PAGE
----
NFPA 20: Changes to the fire pump standard

Regardless of whether the 2016 edition of NFPA 20 will be applicable to the next nonresidential building project, fire protection engineers need to be aware of recent changes to the standard.

11/14/2017


This article has been peer-reviewed.Learning objectives:

  • Know the basics of NFPA 20: Standard for the Installation of Stationary Pumps for Fire Protection.
  • Understand the changes to the 2016 edition of NFPA 20, including all types of fire pumps and the electrical aspects of NFPA 20.

The 2016 edition of NFPA 20: Standard for the Installation of Stationary Pumps for Fire Protection includes new rules that specifically address fire pumps installed in high-rise buildings as well as the introduction of a multistage, multiport pump. The overall intent is to standardize fire pump design in high-rise structures to ensure an appropriate level of reliability.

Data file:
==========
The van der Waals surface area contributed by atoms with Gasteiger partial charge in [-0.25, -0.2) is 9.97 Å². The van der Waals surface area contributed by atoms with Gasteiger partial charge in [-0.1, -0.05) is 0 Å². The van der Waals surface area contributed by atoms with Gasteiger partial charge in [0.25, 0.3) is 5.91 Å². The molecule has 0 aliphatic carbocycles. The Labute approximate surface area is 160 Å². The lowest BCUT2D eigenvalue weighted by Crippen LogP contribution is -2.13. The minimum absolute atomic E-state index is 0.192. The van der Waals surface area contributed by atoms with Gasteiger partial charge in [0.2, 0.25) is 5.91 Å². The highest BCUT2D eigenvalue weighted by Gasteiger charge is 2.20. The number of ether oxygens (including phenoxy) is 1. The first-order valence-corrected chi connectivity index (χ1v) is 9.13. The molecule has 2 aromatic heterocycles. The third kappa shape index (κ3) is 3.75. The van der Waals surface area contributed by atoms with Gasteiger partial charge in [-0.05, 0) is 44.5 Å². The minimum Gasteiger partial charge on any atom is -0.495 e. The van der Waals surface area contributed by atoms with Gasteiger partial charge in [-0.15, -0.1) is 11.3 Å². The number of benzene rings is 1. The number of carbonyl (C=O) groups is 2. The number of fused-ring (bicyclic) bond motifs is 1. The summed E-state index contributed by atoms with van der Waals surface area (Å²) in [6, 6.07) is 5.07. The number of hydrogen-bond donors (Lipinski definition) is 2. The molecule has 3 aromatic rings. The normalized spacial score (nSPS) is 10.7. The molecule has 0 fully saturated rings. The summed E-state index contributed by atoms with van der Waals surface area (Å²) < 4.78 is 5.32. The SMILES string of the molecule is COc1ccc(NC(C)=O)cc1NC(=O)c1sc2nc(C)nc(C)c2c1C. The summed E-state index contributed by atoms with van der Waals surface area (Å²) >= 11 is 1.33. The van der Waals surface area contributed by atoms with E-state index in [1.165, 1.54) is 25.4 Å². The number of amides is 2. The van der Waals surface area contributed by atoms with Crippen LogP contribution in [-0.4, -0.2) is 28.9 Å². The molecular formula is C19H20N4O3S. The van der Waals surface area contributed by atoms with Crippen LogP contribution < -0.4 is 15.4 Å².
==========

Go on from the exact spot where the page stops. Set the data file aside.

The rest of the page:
Figure 1: Controllers for a centrifugal fire pump and pressure-maintenance pump are shown. All graphics courtesy: Smith Seckman Reid Inc.The fire pump is a vital part of a building’s fire suppression system. It is responsible for pulling water from some dedicated source—either an underground public water supply main or a water source, such as a well, water-storage tank, lake, or other body of water—into the building in the event of a fire. A fire pump becomes necessary when the water supply is insufficient to provide the proper water pressure for the fire suppression system to function as designed.